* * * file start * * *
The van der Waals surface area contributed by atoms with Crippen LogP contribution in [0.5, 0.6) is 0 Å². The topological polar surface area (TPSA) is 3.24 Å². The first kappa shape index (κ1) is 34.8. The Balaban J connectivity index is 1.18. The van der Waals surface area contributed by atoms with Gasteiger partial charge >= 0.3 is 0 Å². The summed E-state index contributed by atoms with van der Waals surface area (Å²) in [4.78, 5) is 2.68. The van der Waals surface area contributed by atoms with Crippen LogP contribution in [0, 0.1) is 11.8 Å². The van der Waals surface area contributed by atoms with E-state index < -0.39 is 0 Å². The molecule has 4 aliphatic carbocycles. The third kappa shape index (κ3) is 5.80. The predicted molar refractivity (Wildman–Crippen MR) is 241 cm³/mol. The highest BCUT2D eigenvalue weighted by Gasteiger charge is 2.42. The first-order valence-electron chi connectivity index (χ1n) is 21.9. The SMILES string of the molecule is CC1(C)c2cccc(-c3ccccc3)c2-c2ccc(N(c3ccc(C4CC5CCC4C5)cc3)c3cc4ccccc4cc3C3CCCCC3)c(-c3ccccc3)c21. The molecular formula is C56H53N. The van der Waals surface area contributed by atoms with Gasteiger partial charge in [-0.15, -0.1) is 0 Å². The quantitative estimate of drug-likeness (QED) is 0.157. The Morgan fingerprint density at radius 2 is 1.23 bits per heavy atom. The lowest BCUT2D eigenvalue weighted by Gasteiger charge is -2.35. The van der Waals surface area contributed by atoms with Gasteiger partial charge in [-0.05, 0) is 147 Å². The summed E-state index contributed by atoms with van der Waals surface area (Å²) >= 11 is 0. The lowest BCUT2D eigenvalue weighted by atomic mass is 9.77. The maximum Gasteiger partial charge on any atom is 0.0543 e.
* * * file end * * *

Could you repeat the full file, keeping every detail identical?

The van der Waals surface area contributed by atoms with Crippen LogP contribution in [0.5, 0.6) is 0 Å². The topological polar surface area (TPSA) is 3.24 Å². The first kappa shape index (κ1) is 34.8. The Balaban J connectivity index is 1.18. The van der Waals surface area contributed by atoms with Gasteiger partial charge >= 0.3 is 0 Å². The summed E-state index contributed by atoms with van der Waals surface area (Å²) in [4.78, 5) is 2.68. The van der Waals surface area contributed by atoms with Crippen LogP contribution in [0, 0.1) is 11.8 Å². The van der Waals surface area contributed by atoms with E-state index < -0.39 is 0 Å². The molecule has 4 aliphatic carbocycles. The third kappa shape index (κ3) is 5.80. The predicted molar refractivity (Wildman–Crippen MR) is 241 cm³/mol. The highest BCUT2D eigenvalue weighted by Gasteiger charge is 2.42. The first-order valence-electron chi connectivity index (χ1n) is 21.9. The SMILES string of the molecule is CC1(C)c2cccc(-c3ccccc3)c2-c2ccc(N(c3ccc(C4CC5CCC4C5)cc3)c3cc4ccccc4cc3C3CCCCC3)c(-c3ccccc3)c21. The molecular formula is C56H53N. The van der Waals surface area contributed by atoms with Gasteiger partial charge in [-0.15, -0.1) is 0 Å². The quantitative estimate of drug-likeness (QED) is 0.157. The Morgan fingerprint density at radius 2 is 1.23 bits per heavy atom. The lowest BCUT2D eigenvalue weighted by Gasteiger charge is -2.35. The van der Waals surface area contributed by atoms with Gasteiger partial charge in [-0.05, 0) is 147 Å². The summed E-state index contributed by atoms with van der Waals surface area (Å²) >= 11 is 0. The lowest BCUT2D eigenvalue weighted by atomic mass is 9.77. The maximum Gasteiger partial charge on any atom is 0.0543 e.